steps off the ice at the Kings’ El Segundo practice rink and glides into the locker room. He moves so smoothly, it’s almost as if he never left the slick sheet of frozen water. Like generations of French-Canadian players who came before him, Gagne has a penchant for fast skating, creative playmaking and crafty goal-scoring.
“We have that reputation,” Gagne said of his Quebec-born brethren. “We get drafted from the Quebec Major Junior Hockey League which has more offense, and is more open than playing in the Ontario league, Western league or at a university. It’s more of a skill game. You see a lot of goals in that league. Maybe you learn to play offensively more than defensively. That’s maybe why you see more French-Canadian players getting drafted for their offensive skills than as two-way players.”
Gagne admired the play of Mario Lemieux but while growing up in Quebec City, he fell in love with the Nordiques and the playmaking of Joe Sakic. When the Nordiques packed up and left Canada for Denver in 1995, Gagne was devastated.
“I was 14 years old and I was a huge fan,” Gagne said. “In Quebec City, you wake up every day and talk about hockey. That’s the first thing you see in the papers or on TV. When the Nordiques left, it was almost like the city died.”
Not long after the Nordiques died, Gagne’s career came to life. Like his favorite team, Gagne headed south of the border after being drafted in the first round (22nd overall) by Philadelphia in 1998. He went on to score 259 goals over 10 seasons in Philly. After one season (17 goals, 40 points) in Tampa Bay, Gagne signed a two-year deal with the Kings last July.
In Los Angeles, Gagne joins a number of players, coaches and administrators who had previously worked in the Flyers organization. Before putting his name on the dotted line, Gagne reached out to a couple of people with whom he shares that Philly connection.
“I talked to Justin Williams
and Mike Richards
,” Gagne said. “Before you sign, you have to picture yourself wearing the jersey and being around those guys. After talking to those guys, I started to feel comfortable with the Kings. At the same time, knowing the coaching staff and the management upstairs was a factor, too.”
For all Gagne’s ties to the Kings, there is nothing that compares to being wanted. The Kings wooed him and made him feel like he could make a difference in L.A.
“Last year, when I removed my no-trade clause, the Kings were in the mix,” Gagne said. “I knew this team was interested in me. That helped me decide to come here (as an unrestricted free agent).”
Williams sold Gagne on a combination no other NHL team could offer: a chance to play for a Stanley Cup contender while living in Los Angeles.
“Simon had played his whole career to get to a point where he was able to choose within a handful of teams,” Williams said. “I got in his ear and said, ‘We have a great team here. We have a team that is going to contend for the Cup and strive to get to the next level. And you get to live in Manhattan Beach. In itself, that is pretty special.”
Williams also played up the Philadelphia ties, convincing Gagne that joining the Kings would make for an easy transition.
“There is familiarity here,” Williams said. “I told Simon I thought it was a good fit. I enjoy it here and obviously, I really wanted him to join us. I forgot how much fun it is to play with him.”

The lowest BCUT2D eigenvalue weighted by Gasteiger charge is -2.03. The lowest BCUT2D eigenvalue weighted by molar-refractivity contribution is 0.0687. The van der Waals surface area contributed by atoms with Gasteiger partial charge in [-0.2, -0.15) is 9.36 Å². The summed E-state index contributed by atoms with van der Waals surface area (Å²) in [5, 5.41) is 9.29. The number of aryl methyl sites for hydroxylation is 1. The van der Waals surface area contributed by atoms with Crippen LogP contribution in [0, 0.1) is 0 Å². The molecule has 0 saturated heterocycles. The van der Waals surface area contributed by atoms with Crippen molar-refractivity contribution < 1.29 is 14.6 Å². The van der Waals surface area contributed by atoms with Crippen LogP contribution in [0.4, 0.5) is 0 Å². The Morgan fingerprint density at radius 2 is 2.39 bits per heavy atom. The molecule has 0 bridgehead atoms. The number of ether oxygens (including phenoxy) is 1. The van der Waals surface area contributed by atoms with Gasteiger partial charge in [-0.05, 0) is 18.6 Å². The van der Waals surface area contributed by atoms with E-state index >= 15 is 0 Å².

While doing his due diligence, Gagne also reached out to a pair of French-Canadians – Eric Belanger and Ian Laperriere – who in the past had played for the Kings. They both told him Los Angeles is a great place to play and raise a family.
The presence of familiar faces in management positions held a lot of weight in Gagne’s final decision to come west, too.
“We have Ron Hextall working with Dean Lombardi upstairs, and they both worked for the Flyers,” said Gagne. “Those guys are there to talk with, if you need them. They will step in and help your game if they need to, but most of the time, they just let you play. They know what you can do and they won’t try to change your game.”
Why would anyone mess with success? Gagne has had two 40-goal seasons and, with seven 20-goal seasons, he could probably net 20 in his sleep.
“Yeah, I think I could,” he said with a chuckle. “If I stay healthy, 20 goals should be a goal every year. I will try to do that this year with the Kings and hopefully I’ll finish with more than that.”
Williams, for one, believes Gagne’s presence on the defensive-minded Kings’ roster gives the team the added firepower that can take it to the next level.
“We have a little bit more of an offensive mentality now,” Williams said. “He’s another guy who can put the puck in the net, which is something we needed. I knew Simon would give us an element of added respect. ”
Gagne has earned widespread respect in the hockey community. In 2002, he took a call from Wayne Gretzky, inviting him to be a part of Team Canada at the Salt Lake City Winter Olympics.
“It’s always fun when you get the call from Wayne Gretzky, telling you that you have been picked and they believe in you,” Gagne said. “He called me and said, ‘Congrats, you’ve been picked to represent your country in the Olympics.’ It’s flattering, that’s for sure. Just thinking that the best player to ever play the game picked you to play on his team and represent your country. It was very special and something I will remember for the rest of my life.”
Helping Canada reclaim worldwide hockey supremacy – something many believe to be the country’s birthright – has been a career highlight for Gagne. At 31, with nearly 300 career goals, there are still other goals to shoot for.
“Hopefully,” Gagne said, “I will be able to top that by winning a Stanley Cup for the Kings.”